Self-driving in Arusha National Park is so awesome and this lovely little park has stunning scenery that is very different and considerably lusher than that of its northern neighbours. Glimpses of both Mt. Meru (which is part of the park) and Mt. Kilimanjaro are possible on clear days.
The wildlife watching is satisfying, with sightings of elephants, zebras, giraffes and dik-diks common. However, it cannot be compared with that in the other northern parks, and there are neither lions nor rhinos in Arusha Park.
One of the attractions is the black-and-white colobus monkey, which is frequently spotted here. Another highlight: the small Momella Lakes, which attract flamingos and other water birds. If you’re arriving at Kilimanjaro International Airport and have a few extra days at your disposal, I recommend Arusha Park as a convenient and enjoyable stop for a night or two before heading further afield for your main safari. There is a good range of accommodation in and around Usa River, the park access village.
Self- driving in Ngorongoro Crater
This is more than a crater. This world renowned extinct volcanic crater covers a simply enormous 260km sq. and is the largest intact volcanic caldera on the planet, but visitors don’t come here merely for the geology (although first views of this crater, from one of the viewpoints as you drive into the park, will leave you speechless) but for what has to be, alongside the nearby Serengeti, the greatest wildlife show in Africa.
The floor of the crater is a flat carpet of lush grasses and eternal pools of fresh water and this has attracted animals in their thousands including all of the Big Five. It’s been said before but driving down the tightly forested crater walls onto the floor of the crater itself really is like entering a lost world and while you’re driving around down here the animal action comes on pretty much non-stop.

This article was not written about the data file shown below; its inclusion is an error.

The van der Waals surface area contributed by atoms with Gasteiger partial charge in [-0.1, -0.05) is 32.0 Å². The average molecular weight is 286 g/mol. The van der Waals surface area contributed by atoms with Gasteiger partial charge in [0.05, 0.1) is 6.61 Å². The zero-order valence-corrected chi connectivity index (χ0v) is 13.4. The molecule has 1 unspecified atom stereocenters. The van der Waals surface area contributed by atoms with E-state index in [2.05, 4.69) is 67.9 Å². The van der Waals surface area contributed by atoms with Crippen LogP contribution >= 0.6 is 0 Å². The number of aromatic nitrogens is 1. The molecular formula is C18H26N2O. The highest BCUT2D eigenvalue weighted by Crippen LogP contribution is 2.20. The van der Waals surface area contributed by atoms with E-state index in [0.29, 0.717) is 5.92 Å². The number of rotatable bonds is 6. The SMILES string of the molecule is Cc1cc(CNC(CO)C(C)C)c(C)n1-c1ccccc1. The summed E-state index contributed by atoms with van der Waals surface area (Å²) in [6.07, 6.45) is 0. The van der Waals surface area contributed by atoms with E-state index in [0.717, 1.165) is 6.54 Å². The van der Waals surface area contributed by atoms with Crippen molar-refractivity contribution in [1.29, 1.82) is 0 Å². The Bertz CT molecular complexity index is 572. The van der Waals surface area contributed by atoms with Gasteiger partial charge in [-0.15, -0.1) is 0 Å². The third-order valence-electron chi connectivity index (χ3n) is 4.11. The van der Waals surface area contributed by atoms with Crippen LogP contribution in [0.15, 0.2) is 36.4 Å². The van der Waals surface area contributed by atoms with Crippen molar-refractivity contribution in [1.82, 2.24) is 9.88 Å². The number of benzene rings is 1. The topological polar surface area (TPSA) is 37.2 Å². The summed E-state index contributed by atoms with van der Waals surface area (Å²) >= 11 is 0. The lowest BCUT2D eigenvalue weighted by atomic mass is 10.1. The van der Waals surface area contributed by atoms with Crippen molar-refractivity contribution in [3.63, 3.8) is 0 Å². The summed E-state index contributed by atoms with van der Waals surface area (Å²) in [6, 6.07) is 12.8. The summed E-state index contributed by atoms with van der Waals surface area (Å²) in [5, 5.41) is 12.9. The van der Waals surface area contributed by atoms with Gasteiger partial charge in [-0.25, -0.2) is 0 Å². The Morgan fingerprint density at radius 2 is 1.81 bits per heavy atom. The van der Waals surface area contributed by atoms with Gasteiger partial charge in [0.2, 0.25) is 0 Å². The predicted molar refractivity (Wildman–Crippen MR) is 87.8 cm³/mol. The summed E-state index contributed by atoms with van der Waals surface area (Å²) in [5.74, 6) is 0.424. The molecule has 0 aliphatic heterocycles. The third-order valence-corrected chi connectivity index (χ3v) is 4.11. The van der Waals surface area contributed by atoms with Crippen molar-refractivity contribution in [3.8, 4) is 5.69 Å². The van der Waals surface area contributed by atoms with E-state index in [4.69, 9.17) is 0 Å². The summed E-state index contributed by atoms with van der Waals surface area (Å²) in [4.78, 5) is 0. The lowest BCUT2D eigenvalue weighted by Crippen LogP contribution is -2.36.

It’s here, on the borders of the conservation area and the Serengeti National Park, that life begins in earnest. In the Olduvai Gorge half the history of ancient human-kind has been uncovered. Fossilized remains and stone tools from some of our earliest hominoid ancestors have been discovered littering the ground here and the gorge and surrounding areas can rightly claim to be one of the birthplaces of humanity.
Other births also take place close to here because this is the wildebeest calving grounds and every year between about January and March tens of thousands of wildebeest move into this region to give birth while a stream of predators take advantage of the seasonal glut of food. To see these calving grounds crowded with wildebeest is a spectacle that, in my opinion, even exceeds the action on the crater floor. Ngorongoro Conservation Area offers an almost unsurpassed combination of wildlife viewing, scenic beauty, adventurous walking and human interest.
Road trip in Serengeti National Park